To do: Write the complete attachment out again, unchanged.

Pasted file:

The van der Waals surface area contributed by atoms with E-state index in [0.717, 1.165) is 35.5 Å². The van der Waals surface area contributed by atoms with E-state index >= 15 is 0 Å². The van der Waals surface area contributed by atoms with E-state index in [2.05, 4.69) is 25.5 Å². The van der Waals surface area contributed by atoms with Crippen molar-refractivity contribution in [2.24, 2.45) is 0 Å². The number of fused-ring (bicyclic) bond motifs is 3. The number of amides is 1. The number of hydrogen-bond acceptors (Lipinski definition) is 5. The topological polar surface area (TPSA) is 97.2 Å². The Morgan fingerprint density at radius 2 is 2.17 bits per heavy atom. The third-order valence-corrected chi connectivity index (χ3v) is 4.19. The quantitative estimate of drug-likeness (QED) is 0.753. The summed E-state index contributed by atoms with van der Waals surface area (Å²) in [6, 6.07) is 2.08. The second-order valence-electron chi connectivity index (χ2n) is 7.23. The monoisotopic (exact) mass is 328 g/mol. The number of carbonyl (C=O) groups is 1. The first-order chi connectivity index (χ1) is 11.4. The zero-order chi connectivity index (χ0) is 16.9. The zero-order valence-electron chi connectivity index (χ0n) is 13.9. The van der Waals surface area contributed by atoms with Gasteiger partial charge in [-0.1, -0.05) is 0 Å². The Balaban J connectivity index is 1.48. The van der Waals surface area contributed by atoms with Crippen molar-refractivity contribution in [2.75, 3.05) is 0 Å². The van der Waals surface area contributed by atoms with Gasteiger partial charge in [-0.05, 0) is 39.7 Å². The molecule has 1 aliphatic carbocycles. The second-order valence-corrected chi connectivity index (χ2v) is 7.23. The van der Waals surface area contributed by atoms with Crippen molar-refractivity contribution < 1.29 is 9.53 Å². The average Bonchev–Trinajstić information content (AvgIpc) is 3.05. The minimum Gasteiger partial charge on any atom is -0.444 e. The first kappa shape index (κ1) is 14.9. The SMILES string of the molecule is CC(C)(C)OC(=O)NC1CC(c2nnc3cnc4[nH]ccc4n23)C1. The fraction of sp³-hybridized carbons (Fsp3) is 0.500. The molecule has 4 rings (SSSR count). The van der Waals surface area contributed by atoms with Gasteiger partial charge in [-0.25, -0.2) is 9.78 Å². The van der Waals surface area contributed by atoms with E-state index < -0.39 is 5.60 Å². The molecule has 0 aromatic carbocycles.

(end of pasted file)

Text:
The van der Waals surface area contributed by atoms with E-state index in [0.717, 1.165) is 35.5 Å². The van der Waals surface area contributed by atoms with E-state index >= 15 is 0 Å². The van der Waals surface area contributed by atoms with E-state index in [2.05, 4.69) is 25.5 Å². The van der Waals surface area contributed by atoms with Crippen molar-refractivity contribution in [2.24, 2.45) is 0 Å². The number of fused-ring (bicyclic) bond motifs is 3. The number of amides is 1. The number of hydrogen-bond acceptors (Lipinski definition) is 5. The topological polar surface area (TPSA) is 97.2 Å². The Morgan fingerprint density at radius 2 is 2.17 bits per heavy atom. The third-order valence-corrected chi connectivity index (χ3v) is 4.19. The quantitative estimate of drug-likeness (QED) is 0.753. The summed E-state index contributed by atoms with van der Waals surface area (Å²) in [6, 6.07) is 2.08. The second-order valence-electron chi connectivity index (χ2n) is 7.23. The monoisotopic (exact) mass is 328 g/mol. The number of carbonyl (C=O) groups is 1. The first-order chi connectivity index (χ1) is 11.4. The zero-order chi connectivity index (χ0) is 16.9. The zero-order valence-electron chi connectivity index (χ0n) is 13.9. The van der Waals surface area contributed by atoms with Gasteiger partial charge in [-0.1, -0.05) is 0 Å². The Balaban J connectivity index is 1.48. The van der Waals surface area contributed by atoms with Crippen molar-refractivity contribution in [2.75, 3.05) is 0 Å². The van der Waals surface area contributed by atoms with Gasteiger partial charge in [-0.05, 0) is 39.7 Å². The molecule has 1 aliphatic carbocycles. The second-order valence-corrected chi connectivity index (χ2v) is 7.23. The van der Waals surface area contributed by atoms with Crippen molar-refractivity contribution < 1.29 is 9.53 Å². The average Bonchev–Trinajstić information content (AvgIpc) is 3.05. The minimum Gasteiger partial charge on any atom is -0.444 e. The first kappa shape index (κ1) is 14.9. The SMILES string of the molecule is CC(C)(C)OC(=O)NC1CC(c2nnc3cnc4[nH]ccc4n23)C1. The fraction of sp³-hybridized carbons (Fsp3) is 0.500. The molecule has 4 rings (SSSR count). The van der Waals surface area contributed by atoms with Gasteiger partial charge in [-0.25, -0.2) is 9.78 Å². The van der Waals surface area contributed by atoms with E-state index < -0.39 is 5.60 Å². The molecule has 0 aromatic carbocycles.